Thursday, July 15, 2010


Ninos and Shamiram, a cantata for soprano, tenor and orchestra, by the French composer Michel Bosc, set to the poem by Yosip Bet Yosip, highlights the classical portion of the Mesopotamian Night gala performance. The cantata, sung in Assyrian, recreates a memorable musical portrait of tender love between the Assyrian nobleman Ninos and the beautiful shepherdess Shamiram. Soprano Liisa Davila sings the role of Shamiram. She spoke with Obelit Yadgar about the cantata and her role as Shamiram.

Obelit: You’ve sung numerous roles, mostly in Italian, but Ninos and Shamiram is in Aramaic, the language of the Assyrians. How does the soprano’s tongue adjust from a romance language to something that is completely different?

Liisa: This will be my first time learning to sing in the Assyrian language and I find this to be an exciting opportunity. Part of a singer's training is to learn how to sing in many languages that are used for the standard operatic and art song repertoire. We are taught to use the International Phonetic Alphabet (IPA). That helps us to break down sounds we hear into symbols and that in turn helps us to create the sounds needed for each language. I use the IPA in all of my studies of standard repertoire languages (French, German, Italian, English) and in other languages as well, such as Japanese, Finnish, and Greek. I certainly plan on using my knowledge of the IPA to study Assyrian.

Obelit: What are you doing to prepare your upcoming encounter with the Assyrian language?

Liisa: By listening to the flow of the language. The most important job of the singer is to communicate the text and the meaning of the text through the melody. This is accomplished more easily when the flow of the language is understood.

Obelit: Do you find the Assyrian language daunting?

Liisa: I do not find the Assyrian language daunting. For me, it is an honor to have the opportunity to learn another language and to be introduced to another culture through its poetry. There is a different energy in learning another language through its poetry. There are greater nuances and insights into a culture through its poetry. I have had a love of languages from an early age. It is a personal joy for me to learn Assyrian.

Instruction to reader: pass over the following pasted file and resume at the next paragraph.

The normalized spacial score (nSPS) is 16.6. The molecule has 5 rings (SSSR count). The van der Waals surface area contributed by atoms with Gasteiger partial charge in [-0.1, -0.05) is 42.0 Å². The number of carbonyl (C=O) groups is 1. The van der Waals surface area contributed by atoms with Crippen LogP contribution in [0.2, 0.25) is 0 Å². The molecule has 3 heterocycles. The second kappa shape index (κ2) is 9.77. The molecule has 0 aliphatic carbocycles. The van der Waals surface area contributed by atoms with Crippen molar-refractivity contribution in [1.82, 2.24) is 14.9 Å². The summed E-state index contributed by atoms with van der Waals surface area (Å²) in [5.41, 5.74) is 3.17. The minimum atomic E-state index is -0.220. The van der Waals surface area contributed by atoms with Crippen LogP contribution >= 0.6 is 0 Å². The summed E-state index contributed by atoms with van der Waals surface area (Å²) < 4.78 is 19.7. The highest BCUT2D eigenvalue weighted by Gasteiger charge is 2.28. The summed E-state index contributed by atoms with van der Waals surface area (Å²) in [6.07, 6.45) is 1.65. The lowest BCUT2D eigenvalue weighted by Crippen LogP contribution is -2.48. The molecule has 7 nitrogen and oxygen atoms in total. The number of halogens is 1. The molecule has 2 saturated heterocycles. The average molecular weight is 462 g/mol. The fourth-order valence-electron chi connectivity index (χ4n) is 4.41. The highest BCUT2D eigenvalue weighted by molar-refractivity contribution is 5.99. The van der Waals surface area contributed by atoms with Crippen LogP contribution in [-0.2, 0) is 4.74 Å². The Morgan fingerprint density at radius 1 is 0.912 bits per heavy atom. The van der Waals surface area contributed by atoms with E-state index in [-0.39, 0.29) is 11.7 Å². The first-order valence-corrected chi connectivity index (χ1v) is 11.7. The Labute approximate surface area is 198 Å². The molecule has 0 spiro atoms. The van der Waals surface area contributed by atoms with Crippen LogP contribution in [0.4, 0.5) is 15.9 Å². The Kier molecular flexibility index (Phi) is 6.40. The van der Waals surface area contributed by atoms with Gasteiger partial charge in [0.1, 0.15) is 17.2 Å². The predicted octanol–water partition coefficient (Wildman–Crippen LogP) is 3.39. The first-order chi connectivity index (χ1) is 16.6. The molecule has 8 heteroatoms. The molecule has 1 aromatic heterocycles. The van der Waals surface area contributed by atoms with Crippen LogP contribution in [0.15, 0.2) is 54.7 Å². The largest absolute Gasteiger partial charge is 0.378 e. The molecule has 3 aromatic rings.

Obelit: In dealing with the Assyrian language, what approach will you take to understand who Shamiram is?

Liisa: In understanding Shamiram I look directly to the poetry and how she is expressed through the poetry. Her responses to Ninos are most telling about her character.

Obelit: Is Shamiram a much different character from some of the other memorable romantic heroines, such as Mimi (Puccini’s La Boheme), Cio-Cio-San (Puccini’s Madama Butterfly), Violetta (Verdi’s La Traviata) and Manon (Jules Massenet’s Manon), among others?

Liisa: Shamiram's story is quite different from that of some of the leading ladies of opera. There are not many stories of heroines who come from such humble beginnings as does Shamiram and that grow to become a queen. Though her story is one with great extremes, she holds the same strength as any leading heroine of opera.

Obelit: Colorful historical legends of the Assyrian queen Shamiram draw a wide range of images of her. How do you see her in these images? I am sure you have some familiarity with them.

Liisa: I have read a few accounts of the stories of Shamiram. In all of the accounts that I have read she has strength of character that defines her through all of her trials and interactions with others. One must have a certain sense of strength and of survival to experience being on her own from an early age. I am sure at times she felt very alone and found her own courage that ultimately raised her to become a queen and a ruler of the Assyrian nation.

Obelit: What is your perception of Shamiram, the beautiful shepherdess, in the cantata Ninos and Shamiram?

Liisa: I find the poem to be so lovely. Both Ninos and Shamiram are portrayed in a very positive light. Shamiram's responses to Ninos are gentle and very smart. She has a great sense of self and does not shy away from meeting the prince, Ninos, but speaks to him with a clear sense of self. This shows that her character is strong, which leads to her strength in other situations.

Obelit: How do you view Ninos?

Liisa: From the poetry, I view Ninos as a kind prince who is in search of beauty.

Obelit: As an operatic character, how significant is Shamiram when placed on the same stage as Mimi, Cio-Cio-San, Violetta and Manon, among other heroines?

Liisa: I find Shamiram can compare to the great heroines of the classic opera repertoire. She is smart and has the strength that is present in all great heroines.  She is a queen and has her own dreams and aspirations. Her story is quite dramatic and has so much material that is worthy of opera. It is exciting to see part of her story being told.

Obelit: What are your thoughts on Michel Bosc’s music and Yosip Bet Yosip’s poem for Ninos and Shamiram?

Liisa: Michel Bosc's music is very expressive and creative in telling the story of these two characters. I love the poetry, which is also very expressive. When I first read the poem, I found myself transported to the hill where Ninos meets Shamiram. That depicts the scene very well and captures a true feeling of "love at first sight."

Obelit: Has this Assyrian cantata paved the way for you to consider other roles in Assyrian should they be offered to you?

Liisa: Absolutely. After learning a bit of the language of the Assyrians it would be great to extend my experience to another opportunity to express music from this culture. There are always stories to be told and music to be heard. As a musician and a singer, it would be exciting to be a part of another Assyrian project in the future.

Obelit Yadgar
Writer and Master of Ceremonies

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